To benchmark against the cycle of religious zealotry and murders in the “Our Boys” story, 66 percent of youth agree that religion plays too large a role in the Middle East, whereas 24 percent disagree and 10 percent don’t know; 79 percent of Arab youth, drawn from across the Middle East’s North Africa region, believe religious institutions need reform. Concerns about religious overreach have grown substantially, as the youth view that religion played too large a role was just 50 percent in 2015.
Among the obstacles believed to be weighing down the Middle East were, in ranked order, the rising cost of living, unemployment, lack of Arab unity, slow economic growth, the Palestine-Israel conflict, the war in Syria, terrorism, lack of democracy and so on.
Other headlines of the report are that 78 percent of Arab youth are concerned about the quality of education they receive; 53 percent want to pursue higher education in a western country. A disconcerting trend is that, since 2016, views that the U.S. has become an adversary have nearly doubled among young Arabs, while views of Russia as an enemy have fallen from 63 percent to 41 percent.
Arab youth want the conflicts in their region to end. They want the Syrian war to cease but have increased concerns about the Palestinian-Israeli situation. Interestingly, asked to pick a nation second to their own where they would most like to live, the UAE emerged as the top pick, followed by Canada and the U.S.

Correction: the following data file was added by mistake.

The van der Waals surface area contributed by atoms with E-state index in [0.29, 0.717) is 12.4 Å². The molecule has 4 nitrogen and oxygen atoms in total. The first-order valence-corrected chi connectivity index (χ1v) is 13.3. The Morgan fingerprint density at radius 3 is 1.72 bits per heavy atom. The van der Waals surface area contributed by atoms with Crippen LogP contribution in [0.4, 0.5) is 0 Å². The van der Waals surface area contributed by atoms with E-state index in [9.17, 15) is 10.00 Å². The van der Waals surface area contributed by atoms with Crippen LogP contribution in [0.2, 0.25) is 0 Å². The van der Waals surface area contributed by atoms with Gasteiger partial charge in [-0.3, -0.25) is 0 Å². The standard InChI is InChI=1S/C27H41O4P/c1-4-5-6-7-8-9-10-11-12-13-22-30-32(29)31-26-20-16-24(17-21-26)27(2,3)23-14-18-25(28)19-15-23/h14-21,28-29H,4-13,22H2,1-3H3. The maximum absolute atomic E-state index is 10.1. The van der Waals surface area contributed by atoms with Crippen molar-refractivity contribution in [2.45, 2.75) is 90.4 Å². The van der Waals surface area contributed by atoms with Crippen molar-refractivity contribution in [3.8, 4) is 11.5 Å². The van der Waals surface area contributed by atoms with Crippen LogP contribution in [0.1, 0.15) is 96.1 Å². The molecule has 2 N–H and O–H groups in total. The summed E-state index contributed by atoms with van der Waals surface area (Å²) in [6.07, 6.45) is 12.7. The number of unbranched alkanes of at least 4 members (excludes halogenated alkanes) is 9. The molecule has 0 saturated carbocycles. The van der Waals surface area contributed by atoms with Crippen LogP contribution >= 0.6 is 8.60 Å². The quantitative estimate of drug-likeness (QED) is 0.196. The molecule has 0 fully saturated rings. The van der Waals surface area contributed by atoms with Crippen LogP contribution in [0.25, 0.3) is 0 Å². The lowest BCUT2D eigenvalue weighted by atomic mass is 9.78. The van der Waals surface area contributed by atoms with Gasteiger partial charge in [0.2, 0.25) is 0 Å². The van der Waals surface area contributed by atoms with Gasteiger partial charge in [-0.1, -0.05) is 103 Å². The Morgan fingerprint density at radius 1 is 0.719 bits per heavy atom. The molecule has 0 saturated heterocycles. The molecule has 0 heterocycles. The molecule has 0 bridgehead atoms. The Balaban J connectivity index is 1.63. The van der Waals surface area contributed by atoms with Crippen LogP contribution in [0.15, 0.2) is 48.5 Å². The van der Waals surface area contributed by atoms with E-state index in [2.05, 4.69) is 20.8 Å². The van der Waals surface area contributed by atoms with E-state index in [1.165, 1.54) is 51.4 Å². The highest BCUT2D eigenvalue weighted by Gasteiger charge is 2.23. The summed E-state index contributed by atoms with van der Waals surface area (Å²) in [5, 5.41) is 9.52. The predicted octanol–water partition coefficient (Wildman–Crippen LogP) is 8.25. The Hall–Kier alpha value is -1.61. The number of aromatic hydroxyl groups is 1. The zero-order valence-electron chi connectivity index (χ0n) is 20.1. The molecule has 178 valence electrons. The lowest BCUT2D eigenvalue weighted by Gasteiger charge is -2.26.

Fifty-seven percent of Arab youth say drugs are easy to get in their country and drug use is on the rise, with very high response rates of 68 percent in North Africa and 70 percent in the Levant — but still 32 percent in Gulf Cooperation Council (GCC) countries.
On the region’s e-commerce front, which has topped $28 billion, 71 percent of young Arabs have shopped online over the last year, compared to 53 percent last year.
And social media has far surpassed traditional news outlets as sources of choice for information, with 60 percent arguing that social media are more trusted than traditional media. WhatsApp is the chief source of information for youth in the GCC; Facebook is preferred in North Africa. YouTube is very popular and relied on through the region.
This data matters in that it shows that secularism, commerce, stability and high-quality education are priorities for emerging generations of Arab youth. Americans, Europeans, Israelis, Chinese and Russians have a chance to see beyond fear and convulsion in the region and work to connect with those who want to build something far better than is the case today.
When Simon, the Israel Security Agency terrorism investigator played by Shlomi Elkabetz in “Our Boys,” worked to uphold the rule of law and convict fellow Israeli citizens, he elevated the modern over the archaic — and that is clearly what Arab youth want in their own countries.
Steve Clemons is editor at large of The Hill. Follow him on Twitter @SCClemons.